Pro Evolution Soccer 2011 Review (PS3)
For the past couple of years, the quality of the once mighty Pro Evolution Soccer franchise has been dropping at an alarming rate. It felt like the developers could not decide what the game wanted to be -- simulation or arcade -- and therefore the end product became a confusing smorgasbord of both. In other words, this year's title needed to escape the gaming doldrums before the series as a whole was marginalized forever.
Thankfully, PES 2011 gives notice that the PES series is not dead. PES 2011 is the best PES of this console generation by a country mile. However, it's not yet the gold standard all over again. It's a very good game in its own right, but dig deeper and you'll find some frustrating flaws that prevent this game from being an excellent one.
Tiki Taka Football
First off, the good. And there's plenty that's good in PES 2011. I'm glad to report that PES is indeed going back to its simulation roots. The game is a godsend for players who play a slow and methodical game because the buildup play is immensely satisfying. Part of the reason why the buildup play is so satisfying is because the developers have done a good job over the years of creating a pitch that feels big enough to hold 22 players. It might seem like a mundane point, but the relatively large pitch gives players lots of space to move. So even if the opposition plays a heavy pressing game, you are still given a realistic amount of time to contemplate your next move.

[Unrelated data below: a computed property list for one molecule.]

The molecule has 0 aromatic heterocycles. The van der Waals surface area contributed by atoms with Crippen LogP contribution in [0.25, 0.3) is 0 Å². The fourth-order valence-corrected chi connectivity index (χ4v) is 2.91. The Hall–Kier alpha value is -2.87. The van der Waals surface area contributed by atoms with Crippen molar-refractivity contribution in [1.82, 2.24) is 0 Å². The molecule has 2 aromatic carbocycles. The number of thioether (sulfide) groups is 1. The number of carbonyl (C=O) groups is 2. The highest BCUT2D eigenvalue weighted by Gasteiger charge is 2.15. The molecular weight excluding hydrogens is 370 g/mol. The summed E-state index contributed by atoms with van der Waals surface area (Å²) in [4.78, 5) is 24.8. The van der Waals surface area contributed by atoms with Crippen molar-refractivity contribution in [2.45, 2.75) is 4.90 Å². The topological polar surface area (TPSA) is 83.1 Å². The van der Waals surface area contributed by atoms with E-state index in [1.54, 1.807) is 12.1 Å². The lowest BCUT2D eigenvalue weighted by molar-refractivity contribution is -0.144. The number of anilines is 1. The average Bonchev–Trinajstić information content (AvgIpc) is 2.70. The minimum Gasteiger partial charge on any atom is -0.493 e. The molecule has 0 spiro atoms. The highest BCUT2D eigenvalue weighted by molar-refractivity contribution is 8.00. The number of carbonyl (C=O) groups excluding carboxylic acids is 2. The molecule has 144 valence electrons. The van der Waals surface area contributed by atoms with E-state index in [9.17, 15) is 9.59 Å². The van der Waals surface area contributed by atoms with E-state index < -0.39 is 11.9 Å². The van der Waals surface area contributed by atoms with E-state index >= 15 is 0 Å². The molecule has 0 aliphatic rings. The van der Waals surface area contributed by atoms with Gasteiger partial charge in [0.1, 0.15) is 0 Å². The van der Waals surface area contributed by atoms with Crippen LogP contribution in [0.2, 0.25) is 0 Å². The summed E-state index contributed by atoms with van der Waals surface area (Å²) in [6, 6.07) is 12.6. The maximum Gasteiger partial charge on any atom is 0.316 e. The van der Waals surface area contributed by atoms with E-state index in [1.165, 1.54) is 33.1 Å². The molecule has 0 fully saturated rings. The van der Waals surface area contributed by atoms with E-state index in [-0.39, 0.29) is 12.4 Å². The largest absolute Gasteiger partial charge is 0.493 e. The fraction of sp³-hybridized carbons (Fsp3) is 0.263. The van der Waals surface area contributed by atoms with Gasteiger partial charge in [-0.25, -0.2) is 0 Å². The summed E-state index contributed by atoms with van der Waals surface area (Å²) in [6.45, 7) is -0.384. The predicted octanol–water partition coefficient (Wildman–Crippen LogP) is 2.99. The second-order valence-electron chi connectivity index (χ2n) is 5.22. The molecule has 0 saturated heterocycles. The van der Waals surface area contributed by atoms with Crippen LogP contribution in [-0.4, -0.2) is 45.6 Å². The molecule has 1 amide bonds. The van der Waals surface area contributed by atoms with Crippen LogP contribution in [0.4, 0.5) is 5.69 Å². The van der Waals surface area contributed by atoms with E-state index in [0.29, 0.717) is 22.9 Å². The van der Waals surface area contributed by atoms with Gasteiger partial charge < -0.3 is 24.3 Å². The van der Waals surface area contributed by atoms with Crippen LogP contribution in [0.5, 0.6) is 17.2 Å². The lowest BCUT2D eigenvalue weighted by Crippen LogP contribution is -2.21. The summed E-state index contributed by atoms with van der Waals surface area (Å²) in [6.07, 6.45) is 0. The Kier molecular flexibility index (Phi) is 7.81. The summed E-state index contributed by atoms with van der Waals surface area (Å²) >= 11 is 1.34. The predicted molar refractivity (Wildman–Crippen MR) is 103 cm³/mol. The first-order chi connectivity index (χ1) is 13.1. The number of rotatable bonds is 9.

The same thing applies on defense. If your definition of defense is mashing the pressure button until you win the ball back, the AI will shred you to pieces on the higher difficulty levels because there's just too much ground to cover.
This year PES added full manual passing, which the developers cleverly mapped to a modifier trigger button so users can decide on the fly when to use it. Unless you're the type to go out and seek a challenge, however, you'll probably find yourself forgetting about the option because the aiming is just too unforgiving. The default semi-assisted option feels great to use. Passing has been tweaked so that a lot of the success rate depends on the analog stick. While this might mean a lot of errant passes at the beginning, it will invariably lead to some nice buildup play as you are now offered the option of playing the ball into space. Of course, the pass accuracy also depends on the player rating, so playmakers like Xavi, Pirlo and Scholes are much more capable of hitting that killer ball.
On that note, player individualization is very noticeable with the help of player cards. Just like in PES 2010, these "cards" define each player’s trademark moves and playing style. For example, controlling those aforementioned pass masters in the midfield feels very different than a battle-axe player like a Gattuso or a Hargreaves.